If you’ve lived in Moscow longer than a month, chances are you’ve come to terms with certain truths about the area. For example, this town is small. This has advantages — low crime rates and living costs, a strong sense of community — but it also means there is not much to explore. Moscow is utterly knowable.
This characteristic may register as a benefit for many people, and I’ll admit the existence of a certain charming comfortableness absent from larger cities. But what about the part of my soul untamed by small-town complacency? That wicked bit in me that does not hesitate to fall, depraved, into wild, unknown regions? Can that be satisfied in a place like Moscow?
These days, I know everything. I know what I will be doing when I get out of class. I know everything about where I will be going. There is nothing to wonder about my bedroom. The mysteries of my kitchen are limited to the ingredients I can afford. Every year around this time I begin to feel trapped, claustrophobic, a victim of cabin fever a la Jack Torrance in “The Shining.”
Thankfully, the editors of Blot heeded my frustration and sent me to explore the wilderness of the Palouse on Moscow Mountain. I was sent to spend the night, to put my survival skills to the test, and return with an account of my experience.
I bought supplies at Winco: Two cans of tuna, a loaf of stale Ciabatta bread from the bakery, a pair of oranges, a gallon jug of water, and a single serving of Healthy Choice Chicken Soup with Rice in a tin can. I don’t have a flashlight so I borrowed one from a friend. I brought an extra pair of wool socks and a backup sweater. My housemates loaned me a tent, which I stuffed into the trunk of my Saturn after they had shared the most direct route to adventure.
I had three options of roads to take from the edge of town and I tried them in the order in which they presented themselves. The first right I encountered was an extension of Moscow Mountain Road. It only took driving over one small hill to forget I had been in a city just five minutes before; all I could see were fields and farmhouses. Signs arced over every other driveway to notate the name of some ranch. A brood of five or six hens lined up roosting on the top rail of someone’s wooden fence. Suddenly the success of the University’s agriculture program made sense.
When I arrived near the base of the mountain, the road ended in a small lot decked out in threatening hand-painted “No Trespassing” warnings, and though several roads stemmed from the dead-end, each was gated off. I backtracked past the country estates to find the next option, West Twin Road. West Twin was not as nice a drive as Moscow Mountain Road, partly because it cul-de-sacs nowhere near the mountain I was trying to reach, and partly because the road is laid over a series of obstructive slopes. The patchwork of the rolling Palouse looks great from a distance, but it’s lousy to drive on.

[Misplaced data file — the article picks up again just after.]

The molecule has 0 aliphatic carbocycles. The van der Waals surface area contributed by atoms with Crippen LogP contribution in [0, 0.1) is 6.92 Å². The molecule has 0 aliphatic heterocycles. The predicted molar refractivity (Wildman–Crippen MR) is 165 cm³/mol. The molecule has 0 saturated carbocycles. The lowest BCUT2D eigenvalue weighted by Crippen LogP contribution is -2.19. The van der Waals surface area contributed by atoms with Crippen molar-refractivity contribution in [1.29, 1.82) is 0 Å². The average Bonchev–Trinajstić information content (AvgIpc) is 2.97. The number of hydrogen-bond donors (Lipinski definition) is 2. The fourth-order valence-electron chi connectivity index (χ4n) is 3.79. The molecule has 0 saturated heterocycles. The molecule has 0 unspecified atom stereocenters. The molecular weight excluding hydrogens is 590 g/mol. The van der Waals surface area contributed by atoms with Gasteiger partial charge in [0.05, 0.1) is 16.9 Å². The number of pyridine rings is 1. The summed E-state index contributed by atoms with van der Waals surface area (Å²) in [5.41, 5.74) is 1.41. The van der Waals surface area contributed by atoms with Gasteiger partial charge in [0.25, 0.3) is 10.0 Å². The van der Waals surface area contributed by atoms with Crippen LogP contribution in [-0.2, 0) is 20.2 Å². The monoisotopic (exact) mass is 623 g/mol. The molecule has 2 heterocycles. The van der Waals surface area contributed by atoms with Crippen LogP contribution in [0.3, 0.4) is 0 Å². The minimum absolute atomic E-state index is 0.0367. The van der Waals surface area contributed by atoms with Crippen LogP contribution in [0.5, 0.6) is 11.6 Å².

The last road I tried was Idler’s Rest Road. I was reluctant because the road brings you to Idler’s Rest, a day-use hiking area, so I knew I would be allowed to explore, but the purpose of the trip was to bring me closer to the unknown, to see if I could find adventure outside a widely-used recreation area. Hopes dashed, I parked my car behind a Toyota 4Runner near a sign with a list of rules about the use of the recreation area.
Idler’s Rest turned out to be a trail through the woods shorter than a mile long. My hike took less than 10 minutes. I came out of the tiny forest at the road where I began and peeled an orange by my car, bummed out. I thought about this sorry excuse for wilderness. It was clear I wouldn’t be able to stay the night, but maybe I was missing something. I decided to hike the trail again, but to pay closer attention. Maybe I could make the trail interesting.
I noticed more the second time. A gnawed decaying deer-leg lay in the snow to one side of the trail, fetid evidence that the old rules of the food chain are still at play. I saw several signs explaining the reason for the growth of certain varieties of plant life and not others. When I strayed from the trail a ways and came out from under the canopy, I saw the mountain rising to my right, and, to my left, an idyllic pond with a wood fishing dock below a snug, single-room cabin.
I wasn’t experiencing anything unknown, but I was enjoying myself. I let my mind go. Instead of expecting the trail to be interesting to me, I let myself be interested in the trail.
I couldn’t get lost because everything has already been explored, purchased or used-up. But this has been happening all over the world for centuries as a side effect of civilization. Adventure is enhanced when we break the rules, but we risk punishment that far outweighs the potential reward. Still, each of us has a mind.
The cure to boredom lies in the advice my parents would give when I complained about being bored as a kid on days home from school: Use your imagination.